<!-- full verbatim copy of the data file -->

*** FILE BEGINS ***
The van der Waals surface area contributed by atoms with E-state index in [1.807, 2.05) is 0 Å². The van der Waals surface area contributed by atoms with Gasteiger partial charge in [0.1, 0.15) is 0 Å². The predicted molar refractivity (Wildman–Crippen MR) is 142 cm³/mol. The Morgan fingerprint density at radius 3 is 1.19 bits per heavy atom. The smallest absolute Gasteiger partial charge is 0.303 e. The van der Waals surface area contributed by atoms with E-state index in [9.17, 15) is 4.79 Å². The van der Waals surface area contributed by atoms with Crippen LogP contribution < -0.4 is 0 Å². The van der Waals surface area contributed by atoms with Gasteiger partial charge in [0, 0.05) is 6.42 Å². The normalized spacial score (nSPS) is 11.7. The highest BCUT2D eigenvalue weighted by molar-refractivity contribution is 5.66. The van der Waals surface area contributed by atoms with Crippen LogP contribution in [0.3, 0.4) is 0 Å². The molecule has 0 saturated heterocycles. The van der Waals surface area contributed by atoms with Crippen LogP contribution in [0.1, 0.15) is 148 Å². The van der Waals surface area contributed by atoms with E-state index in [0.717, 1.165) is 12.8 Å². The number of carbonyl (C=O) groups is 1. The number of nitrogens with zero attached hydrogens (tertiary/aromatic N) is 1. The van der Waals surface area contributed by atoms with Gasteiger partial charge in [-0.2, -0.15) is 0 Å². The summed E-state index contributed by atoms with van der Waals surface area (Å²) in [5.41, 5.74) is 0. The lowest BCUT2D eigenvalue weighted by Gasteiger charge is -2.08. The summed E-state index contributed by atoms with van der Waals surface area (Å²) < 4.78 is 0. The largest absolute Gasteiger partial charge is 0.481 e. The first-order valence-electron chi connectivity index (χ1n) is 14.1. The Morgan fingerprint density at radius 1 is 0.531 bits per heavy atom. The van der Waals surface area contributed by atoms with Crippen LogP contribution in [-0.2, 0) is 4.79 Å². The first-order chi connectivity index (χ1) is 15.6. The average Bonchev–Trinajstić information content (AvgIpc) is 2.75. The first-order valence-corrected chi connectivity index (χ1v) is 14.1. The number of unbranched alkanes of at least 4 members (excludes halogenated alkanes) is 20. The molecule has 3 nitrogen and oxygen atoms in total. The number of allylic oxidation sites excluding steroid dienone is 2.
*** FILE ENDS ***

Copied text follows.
The van der Waals surface area contributed by atoms with E-state index in [1.807, 2.05) is 0 Å². The van der Waals surface area contributed by atoms with Gasteiger partial charge in [0.1, 0.15) is 0 Å². The predicted molar refractivity (Wildman–Crippen MR) is 142 cm³/mol. The Morgan fingerprint density at radius 3 is 1.19 bits per heavy atom. The smallest absolute Gasteiger partial charge is 0.303 e. The van der Waals surface area contributed by atoms with E-state index in [9.17, 15) is 4.79 Å². The van der Waals surface area contributed by atoms with Crippen LogP contribution < -0.4 is 0 Å². The van der Waals surface area contributed by atoms with Gasteiger partial charge in [0, 0.05) is 6.42 Å². The normalized spacial score (nSPS) is 11.7. The highest BCUT2D eigenvalue weighted by molar-refractivity contribution is 5.66. The van der Waals surface area contributed by atoms with Crippen LogP contribution in [0.3, 0.4) is 0 Å². The molecule has 0 saturated heterocycles. The van der Waals surface area contributed by atoms with Crippen LogP contribution in [0.1, 0.15) is 148 Å². The van der Waals surface area contributed by atoms with E-state index in [0.717, 1.165) is 12.8 Å². The number of carbonyl (C=O) groups is 1. The number of nitrogens with zero attached hydrogens (tertiary/aromatic N) is 1. The van der Waals surface area contributed by atoms with Gasteiger partial charge in [-0.2, -0.15) is 0 Å². The summed E-state index contributed by atoms with van der Waals surface area (Å²) in [5.41, 5.74) is 0. The lowest BCUT2D eigenvalue weighted by Gasteiger charge is -2.08. The summed E-state index contributed by atoms with van der Waals surface area (Å²) < 4.78 is 0. The largest absolute Gasteiger partial charge is 0.481 e. The first-order valence-electron chi connectivity index (χ1n) is 14.1. The Morgan fingerprint density at radius 1 is 0.531 bits per heavy atom. The van der Waals surface area contributed by atoms with Crippen LogP contribution in [-0.2, 0) is 4.79 Å². The first-order chi connectivity index (χ1) is 15.6. The average Bonchev–Trinajstić information content (AvgIpc) is 2.75. The first-order valence-corrected chi connectivity index (χ1v) is 14.1. The number of unbranched alkanes of at least 4 members (excludes halogenated alkanes) is 20. The molecule has 3 nitrogen and oxygen atoms in total. The number of allylic oxidation sites excluding steroid dienone is 2.